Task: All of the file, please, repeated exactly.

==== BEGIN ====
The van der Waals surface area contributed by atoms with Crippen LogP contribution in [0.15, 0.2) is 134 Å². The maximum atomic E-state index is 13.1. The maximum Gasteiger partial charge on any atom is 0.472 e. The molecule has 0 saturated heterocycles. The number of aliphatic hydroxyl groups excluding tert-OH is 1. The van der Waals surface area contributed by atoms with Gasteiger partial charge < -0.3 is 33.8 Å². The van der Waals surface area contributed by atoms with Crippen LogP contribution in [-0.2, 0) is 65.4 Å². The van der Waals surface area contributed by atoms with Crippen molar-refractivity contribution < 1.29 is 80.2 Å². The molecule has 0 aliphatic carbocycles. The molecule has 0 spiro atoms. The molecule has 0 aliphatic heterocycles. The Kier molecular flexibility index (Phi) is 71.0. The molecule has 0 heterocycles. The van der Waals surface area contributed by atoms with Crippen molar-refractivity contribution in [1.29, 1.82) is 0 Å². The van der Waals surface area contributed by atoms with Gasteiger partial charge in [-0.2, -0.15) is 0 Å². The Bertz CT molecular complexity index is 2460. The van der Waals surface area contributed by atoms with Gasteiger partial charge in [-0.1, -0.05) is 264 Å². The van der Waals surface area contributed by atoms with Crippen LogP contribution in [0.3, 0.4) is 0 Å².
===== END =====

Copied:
The van der Waals surface area contributed by atoms with Crippen LogP contribution in [0.15, 0.2) is 134 Å². The maximum atomic E-state index is 13.1. The maximum Gasteiger partial charge on any atom is 0.472 e. The molecule has 0 saturated heterocycles. The number of aliphatic hydroxyl groups excluding tert-OH is 1. The van der Waals surface area contributed by atoms with Gasteiger partial charge < -0.3 is 33.8 Å². The van der Waals surface area contributed by atoms with Crippen LogP contribution in [-0.2, 0) is 65.4 Å². The van der Waals surface area contributed by atoms with Crippen molar-refractivity contribution < 1.29 is 80.2 Å². The molecule has 0 aliphatic carbocycles. The molecule has 0 spiro atoms. The molecule has 0 aliphatic heterocycles. The Kier molecular flexibility index (Phi) is 71.0. The molecule has 0 heterocycles. The van der Waals surface area contributed by atoms with Crippen molar-refractivity contribution in [1.29, 1.82) is 0 Å². The van der Waals surface area contributed by atoms with Gasteiger partial charge in [-0.2, -0.15) is 0 Å². The Bertz CT molecular complexity index is 2460. The van der Waals surface area contributed by atoms with Gasteiger partial charge in [-0.1, -0.05) is 264 Å². The van der Waals surface area contributed by atoms with Crippen LogP contribution in [0.3, 0.4) is 0 Å².